In Los Angeles, the L.A. County Sheriff's Department is responsible for running the jails and verifies immigration status upon receiving an inmate. As a result, as soon as an inmate is in custody (even if charges are later dismissed), an “immigration hold” may be placed subjecting him or her to deportation proceedings. The inmate may be deported from the United States after the INS picks the inmate up from Sheriff's custody. The saddest part is that the inmate may be innocent of all charges and still be deported because his/her immigration status is questioned.
Deportation may be preventable, especially when a defendant has financial resources to bail out immediately after an arrest.
State v. Federal Court: What is the difference in criminal defense issues?
Federal court cases are typically investigated by federal agencies, including the FBI, DEA, Customs, Treasury, and other federal agencies. Sometimes state and local agencies also file charges in federal court if the offenses involve major quantity of drugs, weapons or other contraband. The federal government has more resources to prosecute cases, including special units to prosecute drugs, fraud, and violent crimes. While the state and local government also has special units, they have fewer prosecutors with larger case loads. Also, local law enforcement does not have nearly as many resources to complete investigations with as much thoroughness as federal law enforcement. For the most part, it is definitely in a criminal defendant's interest to be prosecuted in state, rather than federal court. The state of California's sentencing system has more flexibility in terms of alternative sentencing options than the United States Sentencing Guidelines.
Accusation of Hit & Run: Should you call the police yourself in response to a letter you received about an accident you were in?
The criminal offense commonly known as Hit and Run is a violation of the Vehicle Code, which requires all drivers involved in a car accident to stop and exchange information. If there are injuries, the offense may be prosecuted as a felony, as the law considers leaving the scene of an accident without rendering aid to an injured party as felonious conduct (which carries a maximum of a year in the county jail or three years in prison). Often, LAPD or other investigating agencies will send a letter to the driver that left the scene of the accident, or the vehicle's owner, asking them to contact a detective. This is when a lawyer could be of great help. By speaking to the police without an attorney, you may be incriminating yourself.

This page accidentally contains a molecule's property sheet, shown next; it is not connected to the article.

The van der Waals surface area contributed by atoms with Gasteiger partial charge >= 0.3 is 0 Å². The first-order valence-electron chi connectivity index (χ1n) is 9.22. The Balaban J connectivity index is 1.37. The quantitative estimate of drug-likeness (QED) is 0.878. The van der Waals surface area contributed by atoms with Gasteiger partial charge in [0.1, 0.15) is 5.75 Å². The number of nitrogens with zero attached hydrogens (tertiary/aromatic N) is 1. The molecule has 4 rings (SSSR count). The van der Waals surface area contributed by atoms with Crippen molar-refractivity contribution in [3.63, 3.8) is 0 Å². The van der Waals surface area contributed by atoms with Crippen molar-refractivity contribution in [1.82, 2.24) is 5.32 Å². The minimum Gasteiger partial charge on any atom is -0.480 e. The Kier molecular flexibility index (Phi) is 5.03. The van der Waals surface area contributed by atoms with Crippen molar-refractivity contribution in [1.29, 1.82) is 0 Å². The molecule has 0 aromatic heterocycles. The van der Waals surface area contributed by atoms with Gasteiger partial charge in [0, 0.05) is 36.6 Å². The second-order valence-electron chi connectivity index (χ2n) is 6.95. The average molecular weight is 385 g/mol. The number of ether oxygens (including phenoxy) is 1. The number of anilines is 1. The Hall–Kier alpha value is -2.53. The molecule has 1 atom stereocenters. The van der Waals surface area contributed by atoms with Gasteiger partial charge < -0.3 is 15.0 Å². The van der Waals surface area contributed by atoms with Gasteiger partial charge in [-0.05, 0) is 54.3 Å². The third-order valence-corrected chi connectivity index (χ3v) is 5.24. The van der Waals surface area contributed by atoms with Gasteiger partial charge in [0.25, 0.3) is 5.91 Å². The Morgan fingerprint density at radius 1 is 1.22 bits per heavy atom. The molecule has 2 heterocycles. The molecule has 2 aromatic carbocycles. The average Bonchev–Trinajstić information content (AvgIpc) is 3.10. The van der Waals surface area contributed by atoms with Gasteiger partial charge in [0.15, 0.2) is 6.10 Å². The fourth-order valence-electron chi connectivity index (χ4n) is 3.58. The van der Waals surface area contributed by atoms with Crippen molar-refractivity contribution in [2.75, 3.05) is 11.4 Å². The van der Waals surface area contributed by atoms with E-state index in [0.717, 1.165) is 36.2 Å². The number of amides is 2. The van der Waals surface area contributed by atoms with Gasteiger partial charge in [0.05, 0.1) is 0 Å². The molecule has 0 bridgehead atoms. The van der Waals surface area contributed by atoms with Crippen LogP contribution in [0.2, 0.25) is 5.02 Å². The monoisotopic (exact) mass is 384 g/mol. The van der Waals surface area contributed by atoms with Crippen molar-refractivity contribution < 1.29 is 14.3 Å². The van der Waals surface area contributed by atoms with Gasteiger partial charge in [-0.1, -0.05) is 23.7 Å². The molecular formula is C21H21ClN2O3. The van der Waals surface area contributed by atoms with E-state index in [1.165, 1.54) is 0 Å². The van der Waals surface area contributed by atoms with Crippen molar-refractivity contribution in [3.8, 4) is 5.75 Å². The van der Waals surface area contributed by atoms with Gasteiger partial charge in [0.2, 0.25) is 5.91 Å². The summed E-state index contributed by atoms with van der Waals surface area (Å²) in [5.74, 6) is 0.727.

Drug Addiction – How is this issue addressed within the court system, and within your criminal defense practice?
The obvious and sad reality is that addiction often leads to criminal behavior including theft, drug sales, DUI, and other more serious criminal violations. There are numerous drug programs in Southern California, in-patient and out-patient, available to treat drug and alcohol addiction. Often we have used these programs as an alternative to jail or prison for clients in custody as part of the Alternative Sentencing scheme. Under California criminal law, a defendant will avoid jail or prison upon successful completion of a drug rehabilitation programs such as Deferred Entry of Judgment, Proposition 36, and Drug Diversion. While keeping clients out of jail is the firm's main objective, we are also concerned about recidivism. We want to prevent clients from relapsing and being rearrested. Accordingly, we counsel clients to take their rehabilitation seriously. We encourage them to commit to change with a sponsor or the 12-step lifestyle, and also encourage seeing a therapist on a regular basis.
What is Embezzlement?